‘Reforming’ Confucius Institutes

With all the concern over the effect of Russian propaganda on American voters, it might be helpful now to recall that Russia isn’t the only nation trying to influence public opinion and create chaos in America. China remains a threat, too.

Of course, when China’s propagandists face criticism, they seem to have only one response: more propaganda.

Recently Xinhua News, the official press agency of the Chinese government, announced that Confucius Institutes would undergo a series of “reforms.” Confucius Institutes, as I noted at American Greatness last year, are teaching and research centers sprinkled across hundreds of colleges and universities in the United States and elsewhere. They have sparked significant backlash—not least because of their direct funding and control by the Chinese government.

Among the chief concerns is China’s censorship of its own history (Tiananmen Square? What’s that?) and its insistence on vetting all curricula. To ensure that instructors don’t stray from the approved text, China also staffs the Confucius Institutes with teachers it selects, trains, and pays. A Chinese government agency, the Hanban, provides textbooks plus additional operating funds to sweeten the deal for college administrators.

The only appropriate response to such inappropriate interference is to reject China’s overtures. The University of Chicago did so in 2014, when it shut down its Confucius Institute. The University of Texas at Austin, which recently rebuffed a funding offer from a foundation closely connected to the Chinese Communist Party, also deserves commendation. Senator Marco Rubio (R-Fla.) has encouraged Florida Confucius Institutes and classrooms to close down, and in response, one at the University of West Florida announced its plans to shutter.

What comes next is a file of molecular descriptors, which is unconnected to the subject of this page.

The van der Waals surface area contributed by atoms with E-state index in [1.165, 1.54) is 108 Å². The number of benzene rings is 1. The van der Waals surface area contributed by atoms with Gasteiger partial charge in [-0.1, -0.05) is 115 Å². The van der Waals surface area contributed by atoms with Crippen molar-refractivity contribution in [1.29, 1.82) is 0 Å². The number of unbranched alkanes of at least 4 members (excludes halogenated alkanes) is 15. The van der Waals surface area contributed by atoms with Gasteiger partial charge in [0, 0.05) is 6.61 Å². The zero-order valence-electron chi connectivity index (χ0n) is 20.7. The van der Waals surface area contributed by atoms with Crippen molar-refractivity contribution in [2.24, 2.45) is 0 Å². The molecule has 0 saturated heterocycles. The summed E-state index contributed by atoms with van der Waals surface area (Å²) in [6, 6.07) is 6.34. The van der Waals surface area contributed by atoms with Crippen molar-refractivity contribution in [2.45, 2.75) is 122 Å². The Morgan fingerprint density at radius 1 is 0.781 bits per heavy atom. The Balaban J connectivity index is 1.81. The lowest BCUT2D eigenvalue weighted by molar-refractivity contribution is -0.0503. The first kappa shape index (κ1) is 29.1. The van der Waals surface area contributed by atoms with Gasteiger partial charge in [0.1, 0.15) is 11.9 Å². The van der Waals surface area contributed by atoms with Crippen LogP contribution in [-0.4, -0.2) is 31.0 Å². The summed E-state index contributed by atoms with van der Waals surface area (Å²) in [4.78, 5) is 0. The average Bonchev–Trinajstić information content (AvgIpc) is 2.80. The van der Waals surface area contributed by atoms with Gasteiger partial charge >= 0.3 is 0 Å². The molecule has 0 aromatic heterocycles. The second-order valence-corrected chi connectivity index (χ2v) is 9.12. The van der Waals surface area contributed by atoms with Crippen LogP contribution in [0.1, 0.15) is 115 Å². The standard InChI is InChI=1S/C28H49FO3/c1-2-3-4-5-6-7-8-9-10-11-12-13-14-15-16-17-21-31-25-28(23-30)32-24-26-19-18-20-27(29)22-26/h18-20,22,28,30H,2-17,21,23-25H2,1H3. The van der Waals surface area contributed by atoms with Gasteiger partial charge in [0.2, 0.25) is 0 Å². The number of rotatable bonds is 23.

China is aware of growing criticisms. China’s Global Times, reporting on new “reforms,” observes, “The Confucius Institute is facing challenges overseas especially in the West.” It blames these “challenges” on Westerners’ tendency to “misconstrue” the Institutes “as a religious organization sponsored by the Chinese government.”  It insists that “in fact, [Confucius Institutes are] just for language teaching and cultural exchanges.”

In fact, they are not just for language teaching and cultural exchanges. I completed a study of 12 Confucius Institutes in the United States and concluded the Chinese government uses the institutes to shape students’ perceptions of China, build soft power, and intimidate American scholars into keeping quiet about China’s sub-par human rights record. In their less guarded moments, Chinese officials admit this. Li Changchun, former head of propaganda for the Chinese Communist Party, called Confucius Institutes “an important part of China’s overseas propaganda set-up.”

Nevertheless, Ma Jianfei, a deputy executive of China’s Confucius Institute Headquarters, is preparing to give Confucius Institutes a makeover. Far from permitting Confucius Institutes greater latitude to respect intellectual freedom, however, Ma’s plans would make Confucius Institutes only more insular and censorious.